Legend Bowie is rocked by kids
Jewish Telegraph, August 2007
WHEN a legend like David Bowie descri bes a new group as “genius”, you really have to take notice.
When you realise the group consists of a 13-year-old and his 11-year-old sister then there must be something really special about them.
Tiny Masters of Today have been getting rave reviews in the music media for debut album Bang Bang Boom Cake, released by Mute later this month.
And Brooklyn-based Ivan, 13, and younger sibling Ada have attracted some of the biggest names from the New York music scene to help out on the album.
In fact Karen O and Nick Zinner of ultra-hip Yeah Yeah Yeahs appear on stand-out track Hologram World.
Russell Simins, drummer with Jon Spencer Blues Explosion, handled production duties on the album, along with the Elegant Too. Simins often plays drums for the group live. Also appearing on the CD are Kimya Dawson (Moldy Peaches) and Fred Schneider (B-52s).
Ivan and Ada — who can boast that their great great great grandfather was a chief rabbi in Wales — have had two sell-out singles, been playlisted by BBC Radio 1 and XFM, featured in Newsweek and had a sell-out tour.
Ivan, who started taking guitar lessons when he was seven, is “amazed” by David Bowie’s support. He said: “When you are a fan of somebody’s music, it is hard to imagine them listening to yours.”
Ada added that being educated was still a priority of the stardom-bound youngsters. She revealed: “We have only missed a few days of school. We have to work everything around our school schedules.”
Last week, Tiny Masters of Today were interviewed by Israeli newspaper Haaretz along with features in Japanese and Russian titles.
Ivan, who plays guitar, bass and drums, said: “These are all places we have never even dreamed of going, so it makes the world a lot smaller. We would love to perform in Israel and some interest has been expressed.”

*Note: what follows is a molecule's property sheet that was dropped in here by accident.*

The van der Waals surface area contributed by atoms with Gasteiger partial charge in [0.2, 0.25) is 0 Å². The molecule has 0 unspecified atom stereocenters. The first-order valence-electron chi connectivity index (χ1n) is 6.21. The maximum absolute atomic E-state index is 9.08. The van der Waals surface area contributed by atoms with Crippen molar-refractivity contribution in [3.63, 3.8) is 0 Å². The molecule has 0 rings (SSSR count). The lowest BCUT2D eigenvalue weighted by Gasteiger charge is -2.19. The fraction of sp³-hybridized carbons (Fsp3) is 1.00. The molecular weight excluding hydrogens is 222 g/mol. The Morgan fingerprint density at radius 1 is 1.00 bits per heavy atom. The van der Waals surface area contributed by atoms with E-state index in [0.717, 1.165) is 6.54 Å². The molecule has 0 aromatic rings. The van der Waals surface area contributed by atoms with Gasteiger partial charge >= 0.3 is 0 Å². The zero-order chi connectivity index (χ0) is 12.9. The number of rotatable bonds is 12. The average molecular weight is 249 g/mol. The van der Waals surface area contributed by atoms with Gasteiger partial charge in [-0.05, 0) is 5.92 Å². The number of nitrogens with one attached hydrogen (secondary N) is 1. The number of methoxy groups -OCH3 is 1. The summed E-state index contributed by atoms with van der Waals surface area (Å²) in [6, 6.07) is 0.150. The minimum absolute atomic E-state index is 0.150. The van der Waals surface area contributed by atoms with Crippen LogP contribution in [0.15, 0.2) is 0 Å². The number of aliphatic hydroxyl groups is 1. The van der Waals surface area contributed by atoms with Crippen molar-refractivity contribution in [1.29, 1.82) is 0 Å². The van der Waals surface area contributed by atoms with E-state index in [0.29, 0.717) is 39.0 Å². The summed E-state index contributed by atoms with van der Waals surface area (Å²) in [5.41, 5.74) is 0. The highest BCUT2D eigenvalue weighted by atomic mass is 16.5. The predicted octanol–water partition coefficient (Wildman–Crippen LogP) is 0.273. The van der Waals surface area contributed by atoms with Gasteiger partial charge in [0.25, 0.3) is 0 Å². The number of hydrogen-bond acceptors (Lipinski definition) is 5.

Their parents, David and Nancy, are “both big fans of music,” Ivan said. “Our dad can play drums a little but they don’t really play any instruments.”
Ivan and Ada (guitar, keyboards and drums) are friendly with fellow teen bands, The Muldoons and Eyeball Skeleton.
“We met Pull in Emergency and have traded emails with Poppy and the Jezebels (a group of 16-year-olds whose first single was called Nazi Girls),” Ivan said.
“We were asked to tour America with The Horrors but we had school.”
The duo could turn to former child star Ben Kweller for advice on how to handle fame at an early age. The Jewish singer was a member of rock band Radish when he was 14 and has since gone on to find critical acclaim — in his 20s — with three solo albums.
Ivan said: “Ben actually lives a few blocks from us. We have met him a few times, he is really nice, it seems like he turned out OK.”
And how do their friends feel about them being rock stars?
“I am not sure if we are rock stars but they are mostly supportive,” Ivan said. “It isn’t that big a deal to them.”
Bang Bang Boom Cake features tracks like Bushy which is a rant written by Ada — when she was eight — about President Bush and new single Radio Riot.
On Sunday, Tiny Masters of Today will appear at the Underage Festival in Victoria Park, London.